Saturday, March 12, 2016

Superman Starring Kirk Alyn

Hollywood was a strange place in 1948. On the eve of the Cold War many studios were still trying to recapture the pre-war enthusiasm that made movie serials a profitable venture. B-movies and juvenile entertainments were treadmill, low-budget productions that satisfied the masses while turning a dollar. There was no better character to bring to the screen as a weekly serial installment than Superman, the greatest pulp fiction hero of them all. Kirk Alyn landed the role and so became history’s first celluloid Superman. The fifteen serial Superman (1948) also featured Noel Neill as Lois Lane. The 2006 DVD restoration is a delight for all of us Superman fans. The film to DVD transfer is excellent. 

This is cornball stuff, but delightful in the way that many such items of nostalgia are appealing. It doesn’t have to be film noir or an Ingmar Bergman film to be entertaining, and, frankly, Kirk Alyn is solid as the Man of Steel. The premise repeats Superman’s origin, his rocket from Krypton being discovered by the Kents, his introduction as a reporter for The Daily Planet and working with Lois Lane and Jimmy Olsen. The major villain is the nefarious Spider Lady and who employs a relativity reducer ray to plague Superman. The flying sequences are animated. This mixture of live action footage and overlapping cartoon sequences works better than it should have. 

With a target audience of ten year old boys, Superman is a popcorn movie all the way. Looking at it today, I’m impressed by the breathless feel to the action. Contrary to popular opinion regarding B-movies and film serials, the creators did have a passion for their material, and all of the principal players work hard at their craft. Carol Forman plays the Spider Lady as a platinum bombshell with a sinister side (platinum blondes were trendy at the time), and Noel Neill shines in her first outing as Lois Lane. Tommy Bond plays Jimmy Olsen with a bit of a harder edge than was possible for Jack Larsen, who became indelibly associated with the role on television. Superman has it all: gangsters and gun-molls, a science fiction backdrop, back-lot sets, breezy southern California exterior shots, and an eternal feeling of optimism.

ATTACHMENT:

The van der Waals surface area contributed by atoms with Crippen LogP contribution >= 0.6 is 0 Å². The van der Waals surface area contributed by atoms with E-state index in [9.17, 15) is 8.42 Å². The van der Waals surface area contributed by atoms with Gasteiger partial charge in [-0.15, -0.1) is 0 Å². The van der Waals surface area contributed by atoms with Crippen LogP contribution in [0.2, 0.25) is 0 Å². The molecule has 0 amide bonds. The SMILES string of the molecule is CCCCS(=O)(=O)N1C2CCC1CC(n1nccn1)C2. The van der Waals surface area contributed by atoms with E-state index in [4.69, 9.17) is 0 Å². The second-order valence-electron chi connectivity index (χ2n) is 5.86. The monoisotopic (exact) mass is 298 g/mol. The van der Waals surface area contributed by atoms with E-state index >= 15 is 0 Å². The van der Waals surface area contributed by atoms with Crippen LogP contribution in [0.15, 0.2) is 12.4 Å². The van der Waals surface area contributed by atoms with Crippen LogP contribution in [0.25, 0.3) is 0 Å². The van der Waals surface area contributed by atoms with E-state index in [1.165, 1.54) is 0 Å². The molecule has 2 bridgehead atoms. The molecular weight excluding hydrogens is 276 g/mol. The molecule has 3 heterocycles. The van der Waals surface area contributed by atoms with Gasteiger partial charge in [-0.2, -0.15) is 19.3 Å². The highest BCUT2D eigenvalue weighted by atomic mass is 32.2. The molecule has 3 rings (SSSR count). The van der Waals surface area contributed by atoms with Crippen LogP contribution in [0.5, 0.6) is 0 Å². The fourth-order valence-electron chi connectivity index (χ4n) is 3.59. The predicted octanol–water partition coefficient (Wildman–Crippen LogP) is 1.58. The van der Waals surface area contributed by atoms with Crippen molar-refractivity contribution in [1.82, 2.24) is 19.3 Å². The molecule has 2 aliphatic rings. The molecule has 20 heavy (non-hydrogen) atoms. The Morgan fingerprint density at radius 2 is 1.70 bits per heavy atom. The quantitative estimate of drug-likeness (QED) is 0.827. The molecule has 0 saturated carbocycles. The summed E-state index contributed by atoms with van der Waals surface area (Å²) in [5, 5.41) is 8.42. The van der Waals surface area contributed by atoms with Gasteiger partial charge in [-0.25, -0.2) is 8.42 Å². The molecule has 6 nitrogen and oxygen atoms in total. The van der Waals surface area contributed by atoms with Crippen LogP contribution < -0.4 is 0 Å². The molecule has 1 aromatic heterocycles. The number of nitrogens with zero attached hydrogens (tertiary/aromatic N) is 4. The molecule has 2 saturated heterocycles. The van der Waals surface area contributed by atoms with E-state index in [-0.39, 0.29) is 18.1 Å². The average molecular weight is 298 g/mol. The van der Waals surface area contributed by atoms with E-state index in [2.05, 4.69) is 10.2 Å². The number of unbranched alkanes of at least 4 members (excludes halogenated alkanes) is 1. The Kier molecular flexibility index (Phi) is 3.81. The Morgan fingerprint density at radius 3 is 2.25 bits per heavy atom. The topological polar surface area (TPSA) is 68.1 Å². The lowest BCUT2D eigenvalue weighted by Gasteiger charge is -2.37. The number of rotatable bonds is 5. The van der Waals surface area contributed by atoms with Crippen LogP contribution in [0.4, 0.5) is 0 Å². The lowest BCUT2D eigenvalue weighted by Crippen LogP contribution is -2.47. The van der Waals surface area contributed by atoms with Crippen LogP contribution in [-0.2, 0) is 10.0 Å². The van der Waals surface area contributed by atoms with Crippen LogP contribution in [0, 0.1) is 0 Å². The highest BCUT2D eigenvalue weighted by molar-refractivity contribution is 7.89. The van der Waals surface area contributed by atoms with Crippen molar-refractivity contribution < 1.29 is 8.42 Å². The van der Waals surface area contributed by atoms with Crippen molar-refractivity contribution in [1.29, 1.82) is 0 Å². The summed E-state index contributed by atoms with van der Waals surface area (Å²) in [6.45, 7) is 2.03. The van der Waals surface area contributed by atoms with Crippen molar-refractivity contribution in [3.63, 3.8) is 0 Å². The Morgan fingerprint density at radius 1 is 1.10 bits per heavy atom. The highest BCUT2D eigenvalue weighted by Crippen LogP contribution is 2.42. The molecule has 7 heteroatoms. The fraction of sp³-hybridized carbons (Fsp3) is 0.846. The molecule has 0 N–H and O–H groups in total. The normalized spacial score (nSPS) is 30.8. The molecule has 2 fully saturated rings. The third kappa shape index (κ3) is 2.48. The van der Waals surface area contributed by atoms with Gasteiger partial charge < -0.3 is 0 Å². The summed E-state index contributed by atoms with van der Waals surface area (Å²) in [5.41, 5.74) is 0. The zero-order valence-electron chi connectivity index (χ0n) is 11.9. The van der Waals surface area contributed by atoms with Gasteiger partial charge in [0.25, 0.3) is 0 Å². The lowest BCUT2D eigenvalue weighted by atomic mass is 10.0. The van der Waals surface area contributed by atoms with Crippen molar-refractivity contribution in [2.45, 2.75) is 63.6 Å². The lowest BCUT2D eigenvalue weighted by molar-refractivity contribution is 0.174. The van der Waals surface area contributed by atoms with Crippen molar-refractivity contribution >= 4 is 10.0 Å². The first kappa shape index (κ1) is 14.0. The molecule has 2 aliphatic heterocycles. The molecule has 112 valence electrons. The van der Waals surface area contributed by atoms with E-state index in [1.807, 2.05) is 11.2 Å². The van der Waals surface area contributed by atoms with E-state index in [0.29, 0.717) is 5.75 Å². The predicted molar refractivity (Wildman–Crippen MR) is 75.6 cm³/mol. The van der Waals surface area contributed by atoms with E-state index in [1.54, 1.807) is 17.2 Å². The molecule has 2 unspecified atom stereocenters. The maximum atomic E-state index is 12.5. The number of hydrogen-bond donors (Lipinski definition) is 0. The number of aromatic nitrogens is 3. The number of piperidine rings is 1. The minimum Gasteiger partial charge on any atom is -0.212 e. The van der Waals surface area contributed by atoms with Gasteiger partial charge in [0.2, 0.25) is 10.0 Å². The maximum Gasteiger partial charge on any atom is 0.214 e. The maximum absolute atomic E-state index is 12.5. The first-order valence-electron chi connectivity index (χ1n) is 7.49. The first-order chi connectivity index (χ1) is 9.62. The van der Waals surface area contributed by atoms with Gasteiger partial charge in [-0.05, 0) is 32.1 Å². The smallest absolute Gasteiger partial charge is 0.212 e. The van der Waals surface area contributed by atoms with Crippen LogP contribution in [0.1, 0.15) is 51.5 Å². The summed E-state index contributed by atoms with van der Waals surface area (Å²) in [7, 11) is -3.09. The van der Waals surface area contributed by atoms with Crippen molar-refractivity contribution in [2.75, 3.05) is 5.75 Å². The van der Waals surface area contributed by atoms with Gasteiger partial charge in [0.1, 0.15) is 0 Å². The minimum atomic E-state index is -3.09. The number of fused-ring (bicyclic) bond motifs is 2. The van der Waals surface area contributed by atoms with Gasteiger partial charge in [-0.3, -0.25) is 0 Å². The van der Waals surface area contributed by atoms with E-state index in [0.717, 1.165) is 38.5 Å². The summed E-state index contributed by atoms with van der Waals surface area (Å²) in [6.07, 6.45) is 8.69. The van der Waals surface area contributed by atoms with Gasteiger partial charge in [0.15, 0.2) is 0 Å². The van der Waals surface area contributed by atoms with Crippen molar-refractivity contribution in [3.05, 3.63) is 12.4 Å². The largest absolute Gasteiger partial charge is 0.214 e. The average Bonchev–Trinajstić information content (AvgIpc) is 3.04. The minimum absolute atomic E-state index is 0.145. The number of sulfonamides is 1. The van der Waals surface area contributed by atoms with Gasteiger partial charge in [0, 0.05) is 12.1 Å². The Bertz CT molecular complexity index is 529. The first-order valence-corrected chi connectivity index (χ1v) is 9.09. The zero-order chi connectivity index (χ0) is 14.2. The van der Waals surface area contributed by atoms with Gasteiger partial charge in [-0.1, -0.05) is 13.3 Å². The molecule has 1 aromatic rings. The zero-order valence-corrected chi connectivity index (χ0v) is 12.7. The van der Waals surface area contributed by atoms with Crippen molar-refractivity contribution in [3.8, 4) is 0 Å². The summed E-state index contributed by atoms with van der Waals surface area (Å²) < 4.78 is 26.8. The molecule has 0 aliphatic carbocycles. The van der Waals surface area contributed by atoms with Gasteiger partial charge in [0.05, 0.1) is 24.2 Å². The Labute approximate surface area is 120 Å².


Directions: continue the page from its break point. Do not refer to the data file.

Kirk Alyn is excellent as Clark Kent, and rarely plays him as the timid scaredy-cat cliché that would later dominate the series. Kirk Alyn’s Clark Kent is not far removed from the George Reeves characterization where Kent is equally as reliable as Superman. In fact, Christopher Reeve would be the first actor to portray Clark Kent as the stereotypical “timid” reporter, a full thirty years after Kirk Alyn. Alyn himself wasn’t given screen credit, although his name does appear on the posters. This was a publicity gimmick. Columbia Pictures announced they couldn’t find an actor to play Superman, so they hired Superman himself. The 1948 Superman makes for a great starting point for any Super-fan.

As a follow-up to the highly successful fifteen-part serial, Superman, Columbia Pictures produced a sequel in 1950, Atom Man Vs. Superman. Equally as entertaining as its predecessor, this time around the villain is none other than Lex Luthor, played with oozing menace by Lyle Talbot. Tommy Bond returns as Jimmy Olsen, and once again the swift pacing and earnest players make this a must-have in every Superman collection. Watching an old film serial today always reminds me that southern California really is the perfect place for exterior locations. Any side road, highway or park will suffice. Back-lot streets get the job done. The animated flying sequences are identical to the first serial. This is Noel Neill’s second outing as Lois Lane. I’ve met Noel several times and I interviewed her years ago. She’s a sweetheart. In this installment, Lex Luthor is behind the mysterious flying saucer that threatens Metropolis with an atom bomb. Atom Man Vs. Superman has a strong science fiction plot whereas the first serial was a combination of science fiction and pulp fiction villainy. Having both serials on DVD is a treat. These serials can still entertain kids today, and there’s no reason why they shouldn’t be shown. I was thrilled to add this DVD set to my Super-collection.

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